[8] Gupta Y, Gahine R, Hussain N, et al. Clinicopathological spectrum of ophthalmic lesions: an experience in tertiary care hospital of central India. J Clin Diagn Res 2017; 11(1):EC09-EC13.

[9] Pe"er J. Pathology of eyelid tumors. Indian J Ophthalmol 2016; 64(3):177-90.

[10] Sunil MK, Kumar R, Guru EN, et al. Gorlin-Goltz syndrome. J Indian Acad Oral Med Radiol 2010; 22:1826.

[11] Jawa DS, Sircar K, Somani R, et al. Gorlin Goltz syndrome: a case report. J Oral Maxillofac Pathol 2009; 13(2):89-92.

[12] Janjua OS, Qureshi SM. Basal cell carcinoma of the head and neck region: an analysis of 171 cases. Article ID 943472, Journal of Skin Cancer 2012; 2012: p. 4.

Divya Poosarla (1), Sabbavarapu Mary Lavanya (2), Epari Kiran Kumar (3)

(1) Assistant Professor, Department of Pathology, Maharajah's Institute of Medical Sciences (MIMS), Vizianagaram, Andhra Pradesh, India.

(2) 3rd Year Postgraduate Student, Department of Pathology, Maharajah's Institute of Medical Sciences (MIMS), Vizianagaram, Andhra Pradesh, India.

(3) Professor and HOD, Department of Pathology, Maharajah's Institute of Medical Sciences (MIMS), Vizianagaram, Andhra Pradesh, India.

'Financial or Other Competing Interest': None. Submission 24-04-2018, Peer Review 15-07-2018, Acceptance 21-07-2018, Published 30-07-2018.

Corresponding Author:

Sabbavarapu Mary Lavanya,

#34-14-71, Manual Street,

Gnanapuram, Visakhapatnam-530004,

Andhra Pradesh, India.


DOI: 10.14260/jemds/2018/789

Caption: Image 1. Photomicrograph of Basal Cell Carcinoma H and E (100x): Basaloid Cells in Nests separated from Stroma by Artefactuai Clefts

Caption: Image 2. H and E (400x): Basaloid Cells with Peripherai Paiisading

Caption: Image 3. Photomicrograph of Pigmented Variant of Basai Cell Carcinoma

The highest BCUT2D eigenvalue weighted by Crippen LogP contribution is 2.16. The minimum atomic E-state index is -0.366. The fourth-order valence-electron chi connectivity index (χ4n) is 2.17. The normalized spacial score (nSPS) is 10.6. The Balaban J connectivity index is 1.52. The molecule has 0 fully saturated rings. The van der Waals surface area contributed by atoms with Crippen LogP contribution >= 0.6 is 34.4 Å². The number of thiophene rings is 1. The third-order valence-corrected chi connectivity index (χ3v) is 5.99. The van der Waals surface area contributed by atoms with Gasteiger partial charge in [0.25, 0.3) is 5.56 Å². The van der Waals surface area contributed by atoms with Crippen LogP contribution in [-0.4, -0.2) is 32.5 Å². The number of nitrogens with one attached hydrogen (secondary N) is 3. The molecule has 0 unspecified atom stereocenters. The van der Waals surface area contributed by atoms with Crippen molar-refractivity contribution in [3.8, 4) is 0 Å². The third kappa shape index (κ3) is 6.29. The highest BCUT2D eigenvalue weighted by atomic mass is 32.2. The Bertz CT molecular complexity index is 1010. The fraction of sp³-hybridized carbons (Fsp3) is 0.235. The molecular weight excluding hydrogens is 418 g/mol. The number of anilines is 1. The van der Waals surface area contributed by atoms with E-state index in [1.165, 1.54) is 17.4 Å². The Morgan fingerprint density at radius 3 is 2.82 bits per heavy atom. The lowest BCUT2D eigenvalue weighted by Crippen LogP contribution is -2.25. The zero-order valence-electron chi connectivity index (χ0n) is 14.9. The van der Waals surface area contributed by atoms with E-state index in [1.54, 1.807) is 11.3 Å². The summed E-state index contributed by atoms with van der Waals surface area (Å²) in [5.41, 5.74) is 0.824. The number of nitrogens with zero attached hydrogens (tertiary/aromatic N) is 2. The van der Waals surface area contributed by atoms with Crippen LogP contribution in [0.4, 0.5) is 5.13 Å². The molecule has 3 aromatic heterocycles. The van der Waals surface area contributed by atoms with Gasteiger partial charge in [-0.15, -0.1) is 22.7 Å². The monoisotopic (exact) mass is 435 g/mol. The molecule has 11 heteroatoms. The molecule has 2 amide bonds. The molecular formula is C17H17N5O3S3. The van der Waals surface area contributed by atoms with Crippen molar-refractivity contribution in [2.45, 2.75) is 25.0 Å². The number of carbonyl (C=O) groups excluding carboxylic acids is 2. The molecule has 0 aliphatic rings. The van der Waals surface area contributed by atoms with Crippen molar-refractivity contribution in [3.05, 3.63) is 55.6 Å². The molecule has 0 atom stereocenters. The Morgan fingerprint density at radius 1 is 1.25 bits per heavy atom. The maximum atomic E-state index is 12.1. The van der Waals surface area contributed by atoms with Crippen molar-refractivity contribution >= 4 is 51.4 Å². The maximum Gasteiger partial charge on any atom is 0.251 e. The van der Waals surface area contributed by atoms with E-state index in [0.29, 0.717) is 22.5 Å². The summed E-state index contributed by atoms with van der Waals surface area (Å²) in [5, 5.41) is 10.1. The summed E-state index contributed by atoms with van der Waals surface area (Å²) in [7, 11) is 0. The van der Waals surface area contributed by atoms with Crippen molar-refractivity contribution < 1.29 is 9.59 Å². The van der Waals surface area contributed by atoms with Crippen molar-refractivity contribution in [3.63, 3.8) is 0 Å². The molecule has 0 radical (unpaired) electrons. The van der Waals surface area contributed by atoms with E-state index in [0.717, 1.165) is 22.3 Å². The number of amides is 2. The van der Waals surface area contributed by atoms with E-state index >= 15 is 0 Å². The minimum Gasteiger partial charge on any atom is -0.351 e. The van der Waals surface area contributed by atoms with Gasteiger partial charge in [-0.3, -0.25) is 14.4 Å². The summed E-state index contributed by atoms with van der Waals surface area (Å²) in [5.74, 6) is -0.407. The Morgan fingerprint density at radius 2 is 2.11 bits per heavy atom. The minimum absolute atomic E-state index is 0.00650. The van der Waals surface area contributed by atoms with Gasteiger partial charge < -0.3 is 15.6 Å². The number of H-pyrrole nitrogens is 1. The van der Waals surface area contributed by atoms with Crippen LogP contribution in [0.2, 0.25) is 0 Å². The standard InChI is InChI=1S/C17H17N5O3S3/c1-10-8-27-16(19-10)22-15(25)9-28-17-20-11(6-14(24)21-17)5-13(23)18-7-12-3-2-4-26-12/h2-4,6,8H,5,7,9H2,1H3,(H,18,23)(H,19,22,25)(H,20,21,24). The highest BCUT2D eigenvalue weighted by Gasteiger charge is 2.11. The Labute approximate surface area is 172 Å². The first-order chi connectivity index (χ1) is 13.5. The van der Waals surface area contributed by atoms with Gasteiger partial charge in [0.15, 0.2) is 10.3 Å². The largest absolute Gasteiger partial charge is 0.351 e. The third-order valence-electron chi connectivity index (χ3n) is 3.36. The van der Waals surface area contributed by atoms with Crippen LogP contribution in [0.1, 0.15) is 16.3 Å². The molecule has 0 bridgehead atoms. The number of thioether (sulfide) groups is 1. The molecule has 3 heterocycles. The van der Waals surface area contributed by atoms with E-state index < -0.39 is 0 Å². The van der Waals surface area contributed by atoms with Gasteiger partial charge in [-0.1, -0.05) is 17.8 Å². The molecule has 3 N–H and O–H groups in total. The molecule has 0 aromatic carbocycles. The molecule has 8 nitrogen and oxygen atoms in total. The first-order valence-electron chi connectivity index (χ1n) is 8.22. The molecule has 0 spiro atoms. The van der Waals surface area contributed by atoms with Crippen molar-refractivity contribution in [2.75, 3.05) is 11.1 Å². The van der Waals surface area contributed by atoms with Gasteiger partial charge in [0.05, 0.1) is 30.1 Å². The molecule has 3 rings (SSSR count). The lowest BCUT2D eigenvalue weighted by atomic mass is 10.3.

Caption: Image 4. H and E (100x): Pigmented Adenoid Basal Cell Carcinoma
Table 1. Shows Sex Wise distribution of Basai Cell Carcinoma

Sex            Number of Cases   Percentage (%)

Male                 14               46.67
Female               16               53.33

Total                30                100

Table 2. Shows Site Wise distribution of Basal Cell Carcinoma

Site                Number of Cases   Percentage (%)

Head and Neck             27                90
Trunk                      2               6.67
Limb                       1               3.33

Total                     30                100

Table 3. Shows Histological presentation of Basai Cell Carcinoma

Histological Pattern        Number of Cases   Percentage (%)

Solid (Nodular)                   17               56.67
Pigmented                          5               16.67
Keratotic (Basosquamous)           3                10
Adenoid                            2               6.67
Cystic                             2               6.67
Infiltrating                       1               3.33

Total                             30                100

Histological presentation

Solid (Nodular              17
Pitmented                    5
Kerototic (Basisquamous)     3
Adenoid                      2
Cystic                       2
Infiltrating                 1

Note: Table made from pie chart.
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Article Details
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Title Annotation:Original Research Article
Author:Poosarla, Divya; Lavanya, Sabbavarapu Mary; Kumar, Epari Kiran
Publication:Journal of Evolution of Medical and Dental Sciences
Article Type:Report
Geographic Code:9INDI
Date:Jul 30, 2018